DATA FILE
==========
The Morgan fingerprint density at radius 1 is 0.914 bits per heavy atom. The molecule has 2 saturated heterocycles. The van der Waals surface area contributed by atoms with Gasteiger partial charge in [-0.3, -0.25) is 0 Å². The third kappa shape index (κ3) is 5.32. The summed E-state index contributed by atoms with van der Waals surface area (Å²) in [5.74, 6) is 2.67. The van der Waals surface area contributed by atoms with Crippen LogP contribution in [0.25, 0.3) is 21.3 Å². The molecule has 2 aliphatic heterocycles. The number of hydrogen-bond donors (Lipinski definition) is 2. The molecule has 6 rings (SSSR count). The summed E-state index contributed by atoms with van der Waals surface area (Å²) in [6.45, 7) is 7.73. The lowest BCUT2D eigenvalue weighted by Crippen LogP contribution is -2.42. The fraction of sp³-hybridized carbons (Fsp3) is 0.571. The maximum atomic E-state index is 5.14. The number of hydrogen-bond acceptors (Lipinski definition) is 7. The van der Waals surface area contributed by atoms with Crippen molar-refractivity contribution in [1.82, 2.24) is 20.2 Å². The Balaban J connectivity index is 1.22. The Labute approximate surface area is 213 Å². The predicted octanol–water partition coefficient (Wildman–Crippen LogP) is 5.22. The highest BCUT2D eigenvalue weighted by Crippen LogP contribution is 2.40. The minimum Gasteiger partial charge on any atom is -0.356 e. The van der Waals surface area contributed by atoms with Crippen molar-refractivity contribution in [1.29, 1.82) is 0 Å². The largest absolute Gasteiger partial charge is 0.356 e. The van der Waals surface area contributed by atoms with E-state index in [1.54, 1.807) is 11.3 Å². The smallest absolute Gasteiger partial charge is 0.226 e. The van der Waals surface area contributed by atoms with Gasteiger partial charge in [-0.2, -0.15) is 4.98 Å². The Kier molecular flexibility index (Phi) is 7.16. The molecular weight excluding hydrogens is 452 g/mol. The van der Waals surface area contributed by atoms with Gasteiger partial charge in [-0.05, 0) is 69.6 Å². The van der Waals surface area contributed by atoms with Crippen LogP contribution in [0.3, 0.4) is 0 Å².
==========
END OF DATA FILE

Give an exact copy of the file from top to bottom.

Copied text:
The Morgan fingerprint density at radius 1 is 0.914 bits per heavy atom. The molecule has 2 saturated heterocycles. The van der Waals surface area contributed by atoms with Gasteiger partial charge in [-0.3, -0.25) is 0 Å². The third kappa shape index (κ3) is 5.32. The summed E-state index contributed by atoms with van der Waals surface area (Å²) in [5.74, 6) is 2.67. The van der Waals surface area contributed by atoms with Crippen LogP contribution in [0.25, 0.3) is 21.3 Å². The molecule has 2 aliphatic heterocycles. The number of hydrogen-bond donors (Lipinski definition) is 2. The molecule has 6 rings (SSSR count). The summed E-state index contributed by atoms with van der Waals surface area (Å²) in [6.45, 7) is 7.73. The lowest BCUT2D eigenvalue weighted by Crippen LogP contribution is -2.42. The fraction of sp³-hybridized carbons (Fsp3) is 0.571. The maximum atomic E-state index is 5.14. The number of hydrogen-bond acceptors (Lipinski definition) is 7. The van der Waals surface area contributed by atoms with Crippen molar-refractivity contribution in [1.82, 2.24) is 20.2 Å². The Balaban J connectivity index is 1.22. The Labute approximate surface area is 213 Å². The predicted octanol–water partition coefficient (Wildman–Crippen LogP) is 5.22. The highest BCUT2D eigenvalue weighted by Crippen LogP contribution is 2.40. The minimum Gasteiger partial charge on any atom is -0.356 e. The van der Waals surface area contributed by atoms with Crippen molar-refractivity contribution in [1.29, 1.82) is 0 Å². The largest absolute Gasteiger partial charge is 0.356 e. The van der Waals surface area contributed by atoms with E-state index in [1.54, 1.807) is 11.3 Å². The smallest absolute Gasteiger partial charge is 0.226 e. The van der Waals surface area contributed by atoms with Gasteiger partial charge in [-0.2, -0.15) is 4.98 Å². The Kier molecular flexibility index (Phi) is 7.16. The molecular weight excluding hydrogens is 452 g/mol. The van der Waals surface area contributed by atoms with Gasteiger partial charge in [-0.05, 0) is 69.6 Å². The van der Waals surface area contributed by atoms with Crippen LogP contribution in [0.3, 0.4) is 0 Å².